Bloomberg News

Sony Profit Forecast Misses Estimates as TVs Sales Sink

May 10, 2012

Kazuo Hirai, president and chief executive officer of Sony Corp., center, leaves a group photo session with the company's executives at a news conference in Tokyo. Photographer: Tomohiro Ohsumi/Bloomberg

Kazuo Hirai, president and chief executive officer of Sony Corp., center, leaves a group photo session with the company's executives at a news conference in Tokyo. Photographer: Tomohiro Ohsumi/Bloomberg

Sony Corp. (6758), cutting 10,000 jobs after four straight years of losses, forecast a profit that was less than half of what analysts estimated as TV and PlayStation 3 sales slump.

Net income in the year ending March 31 may be 30 billion yen ($377 million), the Tokyo-based maker of Bravia TVs and Cyber-shot cameras said in a statement today. That compared with the 61.4 billion-yen average of 18 analyst estimates compiled by Bloomberg. Sony will lose about 80 billion yen selling TVs, a ninth straight year of losses in that business.

Kazuo Hirai, 51, who took over as chief executive officer last month, is eliminating about 6 percent of the workforce at Japan’s largest electronics exporter after losing customers to Samsung Electronics Co. (005930) and Apple Inc. (AAPL:US) Hirai is turning to mobile devices, games and digital imaging to revive Sony, which has lost about 90 percent of its value since 2000 while failing to deliver trend-setting products like the Walkman.

“It’s still not clear how Sony can post this profit,” said Ichiro Takamatsu, a fund manager at Tokyo-based Bayview Asset Management Co., which manages $2 billion. “It needs something really innovative, but that won’t just pop out all of a sudden.”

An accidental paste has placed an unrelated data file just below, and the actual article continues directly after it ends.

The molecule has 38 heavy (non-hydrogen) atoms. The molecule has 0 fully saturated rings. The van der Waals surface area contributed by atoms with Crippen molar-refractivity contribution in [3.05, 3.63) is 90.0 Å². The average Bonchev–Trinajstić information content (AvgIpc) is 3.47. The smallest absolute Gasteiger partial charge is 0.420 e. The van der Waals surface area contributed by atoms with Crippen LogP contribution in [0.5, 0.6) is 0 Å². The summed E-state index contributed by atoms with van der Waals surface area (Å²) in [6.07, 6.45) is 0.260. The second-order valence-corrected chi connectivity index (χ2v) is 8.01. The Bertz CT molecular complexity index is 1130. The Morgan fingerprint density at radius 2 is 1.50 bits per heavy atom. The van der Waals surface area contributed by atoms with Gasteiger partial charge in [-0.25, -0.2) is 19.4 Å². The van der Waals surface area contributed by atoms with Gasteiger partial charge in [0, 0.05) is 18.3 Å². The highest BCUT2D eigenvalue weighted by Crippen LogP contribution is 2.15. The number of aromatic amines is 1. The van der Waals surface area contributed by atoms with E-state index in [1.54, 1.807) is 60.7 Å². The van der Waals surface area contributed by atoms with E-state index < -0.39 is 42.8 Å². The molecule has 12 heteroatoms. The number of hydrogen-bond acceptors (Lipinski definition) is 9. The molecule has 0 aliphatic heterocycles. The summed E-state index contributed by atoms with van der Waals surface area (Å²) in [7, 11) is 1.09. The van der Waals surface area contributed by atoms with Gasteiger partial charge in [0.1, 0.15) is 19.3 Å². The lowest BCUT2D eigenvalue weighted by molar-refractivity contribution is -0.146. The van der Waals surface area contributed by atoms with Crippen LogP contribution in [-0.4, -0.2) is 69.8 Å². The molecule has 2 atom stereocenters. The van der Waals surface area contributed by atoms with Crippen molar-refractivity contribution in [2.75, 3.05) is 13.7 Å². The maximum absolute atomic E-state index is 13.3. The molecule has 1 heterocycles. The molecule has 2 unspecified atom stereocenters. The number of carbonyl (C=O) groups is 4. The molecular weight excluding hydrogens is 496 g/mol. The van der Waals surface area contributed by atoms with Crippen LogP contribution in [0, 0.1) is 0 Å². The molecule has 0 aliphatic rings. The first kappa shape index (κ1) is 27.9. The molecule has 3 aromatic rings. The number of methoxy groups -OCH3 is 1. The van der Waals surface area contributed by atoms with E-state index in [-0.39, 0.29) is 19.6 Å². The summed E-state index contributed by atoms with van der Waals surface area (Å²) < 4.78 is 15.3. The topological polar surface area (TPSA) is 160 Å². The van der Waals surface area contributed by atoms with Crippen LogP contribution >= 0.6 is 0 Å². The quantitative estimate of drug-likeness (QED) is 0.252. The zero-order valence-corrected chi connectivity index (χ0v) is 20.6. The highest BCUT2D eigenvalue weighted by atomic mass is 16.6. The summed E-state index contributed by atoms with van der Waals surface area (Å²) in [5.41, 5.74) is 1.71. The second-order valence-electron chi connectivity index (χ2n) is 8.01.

Sony predicts selling 17.5 million TVs this year, down from 19.6 million last year, according to the statement. Sales of the PlayStation game consoles may drop to 16 million units from 18 million units. Compact-camera sales will remain little changed at 21 million units.

Sales this year may be 7.4 trillion yen, Sony said, compared with the 6.8 trillion-yen average analysts’ forecast.

Shares Decline

The company’s shares fell 1.2 percent to 1,213 yen in Tokyo, extending the loss this year to 12 percent. Sony U.S. depositary receipts rose 1.1 percent to $15.40 at 12:58 p.m. in New York. Apple rose 0.8 percent to $573.80.

“Sony needs real restructuring, rather than cutting costs on the surface,” said Mitsushige Akino, who oversees about $627 million at Ichiyoshi Investment Management Co. in Tokyo. “Sony’s position globally has dropped a lot and the direction won’t turn positive right away under the current environment.”

The loss in the year ended March 31 was 457 billion yen, lower than the 520 billion yen it predicted last month. Sony’s total liabilities stood at 10.8 trillion yen as of March 31, according to the statement.

Earthquake, Thai Floods

Sony cited recovery from the March 2011 earthquake in Japan and floods in Thailand as the main reason for better operating income in its consumer products division. The natural disasters forced the company to shutter factories and delay new products.

Sony, which lost 856 billion yen combined in the past four years, predicted an operating profit of 180 billion yen for the year that began in April, compared with analysts’ estimates for 166 billion yen.